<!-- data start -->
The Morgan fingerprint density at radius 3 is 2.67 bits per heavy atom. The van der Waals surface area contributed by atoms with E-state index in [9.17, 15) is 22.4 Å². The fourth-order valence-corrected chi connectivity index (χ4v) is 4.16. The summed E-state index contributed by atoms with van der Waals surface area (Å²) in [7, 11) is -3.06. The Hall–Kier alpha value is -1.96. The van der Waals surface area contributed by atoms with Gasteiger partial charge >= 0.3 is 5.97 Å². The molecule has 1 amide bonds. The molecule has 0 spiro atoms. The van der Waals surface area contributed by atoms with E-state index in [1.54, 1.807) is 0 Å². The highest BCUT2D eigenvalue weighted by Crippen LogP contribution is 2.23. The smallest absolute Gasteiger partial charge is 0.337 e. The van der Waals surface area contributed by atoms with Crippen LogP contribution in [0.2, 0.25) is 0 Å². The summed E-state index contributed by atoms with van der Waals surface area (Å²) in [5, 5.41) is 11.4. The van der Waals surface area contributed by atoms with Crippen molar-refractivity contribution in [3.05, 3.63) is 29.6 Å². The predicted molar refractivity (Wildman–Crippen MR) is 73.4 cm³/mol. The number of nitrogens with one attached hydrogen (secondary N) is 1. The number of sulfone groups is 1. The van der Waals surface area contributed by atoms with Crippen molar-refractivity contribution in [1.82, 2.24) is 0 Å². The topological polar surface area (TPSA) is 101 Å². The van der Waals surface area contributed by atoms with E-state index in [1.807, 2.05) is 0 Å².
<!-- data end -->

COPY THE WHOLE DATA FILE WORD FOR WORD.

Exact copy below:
The Morgan fingerprint density at radius 3 is 2.67 bits per heavy atom. The van der Waals surface area contributed by atoms with E-state index in [9.17, 15) is 22.4 Å². The fourth-order valence-corrected chi connectivity index (χ4v) is 4.16. The summed E-state index contributed by atoms with van der Waals surface area (Å²) in [7, 11) is -3.06. The Hall–Kier alpha value is -1.96. The van der Waals surface area contributed by atoms with Gasteiger partial charge >= 0.3 is 5.97 Å². The molecule has 1 amide bonds. The molecule has 0 spiro atoms. The van der Waals surface area contributed by atoms with E-state index in [1.54, 1.807) is 0 Å². The highest BCUT2D eigenvalue weighted by Crippen LogP contribution is 2.23. The smallest absolute Gasteiger partial charge is 0.337 e. The van der Waals surface area contributed by atoms with Crippen LogP contribution in [0.2, 0.25) is 0 Å². The summed E-state index contributed by atoms with van der Waals surface area (Å²) in [5, 5.41) is 11.4. The van der Waals surface area contributed by atoms with Crippen molar-refractivity contribution in [3.05, 3.63) is 29.6 Å². The predicted molar refractivity (Wildman–Crippen MR) is 73.4 cm³/mol. The number of nitrogens with one attached hydrogen (secondary N) is 1. The number of sulfone groups is 1. The van der Waals surface area contributed by atoms with Crippen molar-refractivity contribution in [1.82, 2.24) is 0 Å². The topological polar surface area (TPSA) is 101 Å². The van der Waals surface area contributed by atoms with E-state index in [1.807, 2.05) is 0 Å².